The problem with this suggestion is that SPAD may not have the legal jurisdiction to compel the ehailing companies to follow its decisions on disputes between drivers and their companies. For example, SPAD may find that an ehailing company owes a driver thousands of ringgit in unpaid fares that is subject to a dispute. Can SPAD compel the ehailing company to pay this driver his unpaid fares? Or will the driver have to go to court to seek his unpaid fares? The advantage of a tribunal is that it is a cost-effective way for drivers have their complaints heard without the need to pay expensive legal and court fees. There is also the question of whether SPAD has the capacity to investigate and hear all the cases involving ehailing drivers after this act is passed and gazetted.

    This tribunal is not just for ehailing drivers. It can also be used by taxi drivers who have complaints against their companies.

    Since this tribunal is not likely to be established under this act, I call upon all ehailing and taxi drivers who have complaints against their companies to call the SPAD complaint hotline (1800-88-7723), SMS SPAD at 15888 or email SPAD at aduan@spad.gov.my to lodge their complaints, if they have any, against their respective companies, to show SPAD that there is an urgent need for a Drivers’ Tribunal to hear and to rule on these complaints.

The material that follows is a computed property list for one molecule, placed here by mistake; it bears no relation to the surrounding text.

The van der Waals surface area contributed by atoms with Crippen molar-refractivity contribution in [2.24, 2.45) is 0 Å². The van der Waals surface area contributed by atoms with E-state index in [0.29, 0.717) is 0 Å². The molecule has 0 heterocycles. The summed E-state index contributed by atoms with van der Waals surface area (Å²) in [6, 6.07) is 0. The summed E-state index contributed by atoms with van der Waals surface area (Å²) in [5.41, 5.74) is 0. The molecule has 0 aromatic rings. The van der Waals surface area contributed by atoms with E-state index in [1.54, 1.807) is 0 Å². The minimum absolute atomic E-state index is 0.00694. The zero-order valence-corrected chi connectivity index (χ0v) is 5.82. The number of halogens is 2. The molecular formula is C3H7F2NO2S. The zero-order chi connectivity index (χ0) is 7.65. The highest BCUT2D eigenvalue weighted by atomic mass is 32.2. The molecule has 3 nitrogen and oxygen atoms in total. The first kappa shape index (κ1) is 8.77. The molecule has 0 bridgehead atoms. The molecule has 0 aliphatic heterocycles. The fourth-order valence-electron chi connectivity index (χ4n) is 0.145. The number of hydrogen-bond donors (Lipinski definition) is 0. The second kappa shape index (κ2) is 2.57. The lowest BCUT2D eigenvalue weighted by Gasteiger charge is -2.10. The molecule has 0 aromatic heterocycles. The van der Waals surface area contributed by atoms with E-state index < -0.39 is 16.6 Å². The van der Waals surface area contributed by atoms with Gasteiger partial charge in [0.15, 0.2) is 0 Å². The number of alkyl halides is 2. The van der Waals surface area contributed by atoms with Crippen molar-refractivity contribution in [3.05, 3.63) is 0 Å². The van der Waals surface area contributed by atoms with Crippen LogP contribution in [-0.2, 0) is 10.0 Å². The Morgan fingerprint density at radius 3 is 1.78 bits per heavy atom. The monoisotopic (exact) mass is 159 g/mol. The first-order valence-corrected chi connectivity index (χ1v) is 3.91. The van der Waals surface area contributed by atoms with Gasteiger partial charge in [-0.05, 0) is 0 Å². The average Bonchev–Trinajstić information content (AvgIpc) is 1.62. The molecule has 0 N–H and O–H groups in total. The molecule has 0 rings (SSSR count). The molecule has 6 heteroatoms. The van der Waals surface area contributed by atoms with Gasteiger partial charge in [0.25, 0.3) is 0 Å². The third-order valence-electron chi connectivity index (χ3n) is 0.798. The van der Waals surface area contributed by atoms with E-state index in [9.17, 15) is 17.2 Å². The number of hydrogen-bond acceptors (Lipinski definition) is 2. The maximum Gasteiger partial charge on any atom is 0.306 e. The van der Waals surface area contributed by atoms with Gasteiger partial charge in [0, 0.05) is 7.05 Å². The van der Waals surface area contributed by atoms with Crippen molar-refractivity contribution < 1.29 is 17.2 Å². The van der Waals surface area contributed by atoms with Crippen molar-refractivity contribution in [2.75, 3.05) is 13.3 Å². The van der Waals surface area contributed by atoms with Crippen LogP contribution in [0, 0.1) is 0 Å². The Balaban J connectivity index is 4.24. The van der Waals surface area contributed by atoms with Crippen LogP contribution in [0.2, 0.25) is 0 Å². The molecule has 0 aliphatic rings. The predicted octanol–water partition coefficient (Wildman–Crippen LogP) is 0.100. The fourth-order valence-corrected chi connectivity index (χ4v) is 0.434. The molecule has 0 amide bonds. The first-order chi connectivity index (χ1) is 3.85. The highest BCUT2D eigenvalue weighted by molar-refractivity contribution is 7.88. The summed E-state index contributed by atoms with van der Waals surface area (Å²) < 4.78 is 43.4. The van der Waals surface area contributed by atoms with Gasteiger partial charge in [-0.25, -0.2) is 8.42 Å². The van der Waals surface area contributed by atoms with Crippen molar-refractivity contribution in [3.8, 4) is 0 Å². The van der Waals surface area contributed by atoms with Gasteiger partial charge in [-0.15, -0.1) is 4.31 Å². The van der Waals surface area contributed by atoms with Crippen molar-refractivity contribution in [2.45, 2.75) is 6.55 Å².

Dr. Ong Kian Ming
    Member of Parliament for Serdang

    Appendix 1: Letter from the Speaker rejecting my motion to introduce a Taxi Drivers and Ehailing Drivers Tribunal in the Land Public Transport Act (Amendment) 2010

    Appendix 2: Motion to introduce a Taxi and Ehailing Drivers’ Tribunal in the Land Public Transport Act (Amendment) 2010

  • 巴生谷河流域的公共交通和捷运服务所面临的挑战

    (2017年7月24日)沙登区国会议员王建民博士的媒体声明

    巴生谷河流域的公共交通和捷运服务所面临的挑战